Pater Gratia Oriental Art

Recent Acquisitions

2010444
2010444

Chine de commande - Western Subjects 1680-1800 - Western Designers - Teyler, Johannes(1648-c.1709)

 

Object 2010444

 

Teacup

 

China

 

Soft-paste or Steatitic Porcelain (pâte tendre)

 

1730-1740

 

Height 34 mm (1.33 inch), diameter of rim 62 mm (2.44 inch), diameter of footring 29 mm (1.14 inch), weight 28 grams (0.99 ounce (oz.))

 

Teacup on footring. Decorated in underglaze blue with a group of people on a spit of land jutting into a lake or the sea. To the left on the shore two children with outstretched hands, at the far-left rocks with trees. Around the inner rim a narrow band with honeycomb motifs. The teacup is decorated en suite.

 

A recent discovery shows that this composition is taken from a part of a colour print by Johannes Teyler (1648-c.1709) from his Opus Typochromaticum (1688-98), depicting The Fall of Phaëton. Two other prints from this Opus are known on Chinese export porcelain. (CohenandCohen.co.uk, REF No. 6375)

 

Johannes Teyler (1648–1709?), a philosopher, mathematician and military engineer – not an artist or engraver – was granted a privilege for the States of Holland and West-Frisia for printing engravings and etchings in colour in 1688. His exact working manner is not described in the privilege, but from the production of the workshop that he financed can be seen that all prints were inked à la poupée in multiple bright colours. From 1695 Amsterdam print dealers also started publishing prints in Teyler's manner. The so-called 'Teyler prints' are known to print historians and antiquarian print dealers. The production from the workshop of Johannes Teyler is estimated at over 400 unique prints. (source:The New Hollstein Dutch & Flemish Etchings, Engravings and Woodcuts Johannes Teyler and Dutch Colour Prints, (A.Stijnman (compiler) and S.Turner (editor), Sound & Vision Publishers B.V., Ouderkerk aan de Amstel, 2017))

 

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a colour print by Johannes Teyler (1648-c.1709) from his Opus Typochromaticum, depicting The Fall of Phaethon collectie Rijksmuseum Amsterdam 2

A colour print by Johannes Teyler (1648-c.1709) from his Opus Typochromaticum, depicting The Fall of Phaëthon (1688-98). (pictures courtesy (CohenandCohen.co.uk, REF No. 6375)

 

Phaëthon, the son of the Sun God Helios, had begged his father to prove his paternity to his friends, so Helios had sworn an oath on the River Styx to grant any wish that the youth wanted. Phaëthon chose to ride the famous sun chariot and despite his father’s warning that the steeds were too strong for him, the young man took the reins. His lack of control soon led to disasters when he flew too low and scorched the earth. (CohenandCohen.co.uk, REF No. 6375)

The part of the Teyler print here shows a group of River Gods in distress, who had petitioned Zeus to stop Pheëton’s uncontrolled Chariot ride because it had caused their rivers to dry up. When Zeus kills Phaëthon with a thunderbolt he falls into the River Eridanus where he is drowned. (CohenandCohen.co.uk, REF No. 6375)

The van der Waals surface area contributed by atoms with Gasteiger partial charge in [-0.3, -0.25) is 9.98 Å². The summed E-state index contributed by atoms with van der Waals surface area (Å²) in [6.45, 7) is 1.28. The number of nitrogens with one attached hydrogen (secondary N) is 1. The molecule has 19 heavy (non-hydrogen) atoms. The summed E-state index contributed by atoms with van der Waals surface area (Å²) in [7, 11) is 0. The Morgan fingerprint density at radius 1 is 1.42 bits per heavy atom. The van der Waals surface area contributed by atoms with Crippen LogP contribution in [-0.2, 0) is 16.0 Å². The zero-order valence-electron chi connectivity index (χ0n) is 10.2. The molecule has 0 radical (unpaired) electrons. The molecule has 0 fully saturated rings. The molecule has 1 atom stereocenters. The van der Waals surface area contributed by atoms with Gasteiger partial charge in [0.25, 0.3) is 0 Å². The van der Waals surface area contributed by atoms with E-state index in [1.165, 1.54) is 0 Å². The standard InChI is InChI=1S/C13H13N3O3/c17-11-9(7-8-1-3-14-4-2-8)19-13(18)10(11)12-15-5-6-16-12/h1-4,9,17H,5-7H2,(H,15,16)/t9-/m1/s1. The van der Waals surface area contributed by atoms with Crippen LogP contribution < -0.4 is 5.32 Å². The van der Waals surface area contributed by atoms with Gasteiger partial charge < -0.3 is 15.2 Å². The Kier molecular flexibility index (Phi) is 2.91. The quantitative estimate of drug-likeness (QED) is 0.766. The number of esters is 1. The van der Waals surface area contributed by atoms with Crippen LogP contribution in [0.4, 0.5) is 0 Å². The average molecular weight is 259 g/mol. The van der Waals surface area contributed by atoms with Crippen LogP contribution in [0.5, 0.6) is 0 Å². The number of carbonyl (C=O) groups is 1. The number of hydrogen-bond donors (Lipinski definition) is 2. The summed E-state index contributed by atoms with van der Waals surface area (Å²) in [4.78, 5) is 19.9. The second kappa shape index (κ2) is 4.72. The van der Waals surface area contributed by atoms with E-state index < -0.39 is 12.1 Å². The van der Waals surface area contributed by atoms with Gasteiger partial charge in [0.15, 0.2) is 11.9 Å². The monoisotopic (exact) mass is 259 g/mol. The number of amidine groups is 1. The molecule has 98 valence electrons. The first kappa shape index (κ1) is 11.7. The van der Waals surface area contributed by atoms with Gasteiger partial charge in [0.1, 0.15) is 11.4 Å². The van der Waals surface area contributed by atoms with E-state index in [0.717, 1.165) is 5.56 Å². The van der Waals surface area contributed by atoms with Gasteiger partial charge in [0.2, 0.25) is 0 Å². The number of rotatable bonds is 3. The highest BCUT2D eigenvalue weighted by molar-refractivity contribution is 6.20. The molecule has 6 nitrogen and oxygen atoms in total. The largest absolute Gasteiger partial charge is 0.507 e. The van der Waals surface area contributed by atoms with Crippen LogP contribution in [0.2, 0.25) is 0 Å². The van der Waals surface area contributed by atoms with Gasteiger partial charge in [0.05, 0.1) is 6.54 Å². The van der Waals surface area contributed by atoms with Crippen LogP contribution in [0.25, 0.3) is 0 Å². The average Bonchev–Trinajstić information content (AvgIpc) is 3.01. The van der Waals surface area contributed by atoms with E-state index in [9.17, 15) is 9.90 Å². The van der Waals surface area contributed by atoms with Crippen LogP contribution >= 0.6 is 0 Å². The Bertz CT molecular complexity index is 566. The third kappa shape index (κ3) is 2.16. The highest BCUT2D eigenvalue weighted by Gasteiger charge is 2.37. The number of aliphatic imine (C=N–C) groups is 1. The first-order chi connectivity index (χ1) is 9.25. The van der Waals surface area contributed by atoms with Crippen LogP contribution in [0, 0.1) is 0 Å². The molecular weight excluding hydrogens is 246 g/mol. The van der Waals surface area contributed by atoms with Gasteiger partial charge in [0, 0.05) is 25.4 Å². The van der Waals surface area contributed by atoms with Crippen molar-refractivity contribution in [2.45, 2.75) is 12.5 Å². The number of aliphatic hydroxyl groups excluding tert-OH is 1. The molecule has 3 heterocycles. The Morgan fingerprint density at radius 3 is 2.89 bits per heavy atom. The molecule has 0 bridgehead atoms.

Soft-paste porcelain, which is quite different from European soft-paste, originated about 1700 and became popular in the second quarter of the 18th century as part of the export assortment. Unlike ordinary porcelain, it is not translucent and often has a creamy-white appearance. The glaze is often finely crackled as the result of a difference in cooling between the glaze and the body. The latter is made of a white-firing clay, called "huashi" or "slippery stone", the use of which is documented in the reports of 1712 and 1722 by the Jesuit Père d'Entrecolles. As this clay was expensive, soft-paste pieces are usually small and thinly potted. They are also well-painted, as the body is particularly suitable for detailed drawing. Besides this "true" soft-paste, there are pieces with an ordinary porcelain body and a coating of "huashi" clay, which gives the same effect. Due to the porous nature of the fired "huashi" clay, soft paste objects are overall lighter than hard paste objects. The production for export flourished between 1725-1745 and came to a stand around 1750, twenty years later the production revived but the quality of the objects produced never reached the quality level of the previous production. Only a few Chine de commande objects are known to be made of soft paste porcelain, most famous being 'Neptune' and this mythological design formerly known as 'Castaways or slaves' or 'The wreck of the Grosvenor' design because it seemed to depict a famous incident when the Grosvenor, returning from India to London was lost off the coast of South Africa in 1782. Of the 123 survivors who were cast ashore only 18 made it to Cape town. (Oort & Kater 1982, p.155), (Jörg & Van Campen 1997, p.117), (Sargent 2012, p.304), (CohenandCohen.co.uk, REF No. 6375)

 

For identically decorated objects, please see:

For a similarly decorated dish, please see:

Condition: Perfect.

 

References:

Lunsingh Scheurleer 1977, cat. 246

Oort & Kater 1982, p.155

Hervouët 1986, cat. 9.42

Jörg & Van Campen 1997, cat. 119

Jörg 2002/2, cat. 100

Jörg 2002/3, pp. 167-176

Sargent 2012, p.304

CohenandCohen.co.uk, REF No. 6375

 

Price: € 499 - $ 534 - £ 458

(the $ and £ prices are approximates and depend on the € price exchange rate)

 

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